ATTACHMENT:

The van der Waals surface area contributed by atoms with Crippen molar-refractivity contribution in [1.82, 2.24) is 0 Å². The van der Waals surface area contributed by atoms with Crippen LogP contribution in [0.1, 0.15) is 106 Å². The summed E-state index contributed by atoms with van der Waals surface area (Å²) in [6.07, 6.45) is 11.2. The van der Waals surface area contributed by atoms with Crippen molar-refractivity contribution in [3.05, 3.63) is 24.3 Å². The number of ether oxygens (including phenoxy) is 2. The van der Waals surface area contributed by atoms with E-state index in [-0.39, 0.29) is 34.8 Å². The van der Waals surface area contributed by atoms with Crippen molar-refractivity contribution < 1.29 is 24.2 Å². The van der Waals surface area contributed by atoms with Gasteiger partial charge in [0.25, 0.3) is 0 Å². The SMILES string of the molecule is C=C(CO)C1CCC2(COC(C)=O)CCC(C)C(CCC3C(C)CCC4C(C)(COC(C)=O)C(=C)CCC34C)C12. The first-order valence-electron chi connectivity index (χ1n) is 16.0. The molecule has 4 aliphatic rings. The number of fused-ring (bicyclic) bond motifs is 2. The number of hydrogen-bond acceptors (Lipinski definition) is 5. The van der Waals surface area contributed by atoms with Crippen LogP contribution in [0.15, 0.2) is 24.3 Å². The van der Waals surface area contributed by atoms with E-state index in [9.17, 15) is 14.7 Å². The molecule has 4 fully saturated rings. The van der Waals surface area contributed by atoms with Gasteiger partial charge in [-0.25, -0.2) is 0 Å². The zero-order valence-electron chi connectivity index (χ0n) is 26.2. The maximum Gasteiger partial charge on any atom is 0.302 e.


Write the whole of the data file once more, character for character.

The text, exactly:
The van der Waals surface area contributed by atoms with Crippen molar-refractivity contribution in [1.82, 2.24) is 0 Å². The van der Waals surface area contributed by atoms with Crippen LogP contribution in [0.1, 0.15) is 106 Å². The summed E-state index contributed by atoms with van der Waals surface area (Å²) in [6.07, 6.45) is 11.2. The van der Waals surface area contributed by atoms with Crippen molar-refractivity contribution in [3.05, 3.63) is 24.3 Å². The number of ether oxygens (including phenoxy) is 2. The van der Waals surface area contributed by atoms with E-state index in [-0.39, 0.29) is 34.8 Å². The van der Waals surface area contributed by atoms with Crippen molar-refractivity contribution < 1.29 is 24.2 Å². The van der Waals surface area contributed by atoms with Gasteiger partial charge in [0.25, 0.3) is 0 Å². The SMILES string of the molecule is C=C(CO)C1CCC2(COC(C)=O)CCC(C)C(CCC3C(C)CCC4C(C)(COC(C)=O)C(=C)CCC34C)C12. The first-order valence-electron chi connectivity index (χ1n) is 16.0. The molecule has 4 aliphatic rings. The number of fused-ring (bicyclic) bond motifs is 2. The number of hydrogen-bond acceptors (Lipinski definition) is 5. The van der Waals surface area contributed by atoms with Crippen LogP contribution in [0.15, 0.2) is 24.3 Å². The van der Waals surface area contributed by atoms with E-state index in [9.17, 15) is 14.7 Å². The molecule has 4 fully saturated rings. The van der Waals surface area contributed by atoms with Gasteiger partial charge in [-0.25, -0.2) is 0 Å². The zero-order valence-electron chi connectivity index (χ0n) is 26.2. The maximum Gasteiger partial charge on any atom is 0.302 e.